Unpatched Microsoft Exchange Server let two ransomware actors attack a Canadian healthcare company; Karma just stole data, while Conti encrypted it

In December 2021 a Canadian-based medical services firm was attacked by two ransomware operations employing remarkably different tactics, leaving the affected infrastructure in critical condition. According to the Sophos report, Karma ransomware hackers stole private information without encrypting the affected systems, while the operators of the Conti ransomware did not hesitate to encrypt the compromised systems, regardless of the type of services provided by the affected firm.

Both cases involve the exploitation of the well-known ProxyShell vulnerability set (CVE-2021-34473, CVE-2021-34523 & CVE-2021-31207), affecting Microsoft Exchange Server and used by multiple ransomware groups, including groups affiliated with Conti, which operates as a ransomware-as-a-service (RaaS) platform. However, very few cases of simultaneous ransomware attacks against the same target are known.

Once they gained the first access to the system, both hacking groups exploited the management shell in Exchange to create an account with administrator privileges from which they retrieved scripts from three remote servers.

A couple of days later, a new series of attacks using ProxyShell were detected on the compromised networks. In this attack, a Web shell was installed on the Exchange Server ISS Server instance. In addition, the first logs of malicious activity indicated that the administrator account created by the hackers was used to access an RDP session in a virtual machine, activity associated with a Karma ransomware attack.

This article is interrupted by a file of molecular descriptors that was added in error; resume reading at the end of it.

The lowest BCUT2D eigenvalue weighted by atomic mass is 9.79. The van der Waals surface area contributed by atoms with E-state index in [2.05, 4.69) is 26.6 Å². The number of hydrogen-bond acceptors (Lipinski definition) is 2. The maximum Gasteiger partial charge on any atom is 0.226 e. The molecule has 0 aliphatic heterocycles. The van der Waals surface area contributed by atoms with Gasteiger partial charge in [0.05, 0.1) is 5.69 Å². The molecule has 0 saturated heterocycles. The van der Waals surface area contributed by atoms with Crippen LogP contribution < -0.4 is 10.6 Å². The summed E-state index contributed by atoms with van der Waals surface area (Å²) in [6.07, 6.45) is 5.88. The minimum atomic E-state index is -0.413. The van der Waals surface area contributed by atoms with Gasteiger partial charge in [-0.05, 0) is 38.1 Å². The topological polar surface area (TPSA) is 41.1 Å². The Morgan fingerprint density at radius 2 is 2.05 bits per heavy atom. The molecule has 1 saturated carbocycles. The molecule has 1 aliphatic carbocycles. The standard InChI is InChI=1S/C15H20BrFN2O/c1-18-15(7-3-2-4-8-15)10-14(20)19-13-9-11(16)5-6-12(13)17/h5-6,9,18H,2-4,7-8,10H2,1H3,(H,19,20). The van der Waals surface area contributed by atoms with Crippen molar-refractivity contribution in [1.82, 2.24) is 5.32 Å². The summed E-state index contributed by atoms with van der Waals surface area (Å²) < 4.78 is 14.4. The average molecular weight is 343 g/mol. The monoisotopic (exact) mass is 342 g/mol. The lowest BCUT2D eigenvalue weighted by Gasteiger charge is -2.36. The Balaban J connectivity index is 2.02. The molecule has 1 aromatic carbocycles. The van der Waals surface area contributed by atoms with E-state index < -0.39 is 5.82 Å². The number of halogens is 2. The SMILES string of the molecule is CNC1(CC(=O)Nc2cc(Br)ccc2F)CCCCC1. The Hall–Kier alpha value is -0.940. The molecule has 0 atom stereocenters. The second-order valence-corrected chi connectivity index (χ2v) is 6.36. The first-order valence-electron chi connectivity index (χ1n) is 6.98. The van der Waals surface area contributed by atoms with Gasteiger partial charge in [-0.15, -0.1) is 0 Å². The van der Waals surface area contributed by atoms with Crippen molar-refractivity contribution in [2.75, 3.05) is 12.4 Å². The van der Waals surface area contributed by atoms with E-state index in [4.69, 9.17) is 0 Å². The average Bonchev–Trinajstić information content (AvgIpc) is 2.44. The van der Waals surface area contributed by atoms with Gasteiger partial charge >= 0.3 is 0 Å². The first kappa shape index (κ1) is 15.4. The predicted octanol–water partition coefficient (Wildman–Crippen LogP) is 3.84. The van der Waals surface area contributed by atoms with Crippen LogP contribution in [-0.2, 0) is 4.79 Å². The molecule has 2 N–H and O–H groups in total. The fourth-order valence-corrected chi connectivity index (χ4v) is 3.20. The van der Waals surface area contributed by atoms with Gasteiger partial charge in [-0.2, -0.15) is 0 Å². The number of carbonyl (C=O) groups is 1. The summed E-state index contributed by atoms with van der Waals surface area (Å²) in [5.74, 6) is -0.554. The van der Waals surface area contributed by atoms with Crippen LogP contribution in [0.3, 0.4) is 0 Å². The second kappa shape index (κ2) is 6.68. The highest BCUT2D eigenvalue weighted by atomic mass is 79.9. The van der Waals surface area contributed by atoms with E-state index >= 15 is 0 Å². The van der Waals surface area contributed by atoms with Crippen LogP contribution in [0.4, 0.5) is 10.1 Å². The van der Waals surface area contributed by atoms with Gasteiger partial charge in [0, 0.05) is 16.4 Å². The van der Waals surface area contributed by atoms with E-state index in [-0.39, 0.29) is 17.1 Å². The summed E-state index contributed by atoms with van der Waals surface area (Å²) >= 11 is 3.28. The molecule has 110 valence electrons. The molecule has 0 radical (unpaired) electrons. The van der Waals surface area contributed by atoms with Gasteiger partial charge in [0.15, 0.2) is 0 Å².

By December 3, employees of the affected company found Karma’s ransom note on about 20 workstations and servers. The ransom note claimed that the data had only been exfiltrated and unencrypted, as Karma was aware that the company provided health services. Although the company was already analyzing the best way to address the attack, the second intrusion was about to be detected.

A compromised administrator account managed to install the Chrome browser on the company’s main file server; subsequently, the malware was deployed to one of the organization’s servers. Experts identified the sample as a development of Conti.

Moments after completing the attack, Conti operators disabled Windows Defender and the ransomware began encrypting the files on the system to finally deliver the ransom note.

These attacks represent a severe security risk, as on multiple occasions organizations have been shown to be highly vulnerable to exploitation by these attack vectors. The decisions made by the company are unknown but it is undeniable that a prolonged disruption in its systems could have been disastrous for the health of hundreds of people.

To learn more about information security risks, malware variants, vulnerabilities and information technologies, feel free to access the International Institute of Cyber Security (IICS) websites.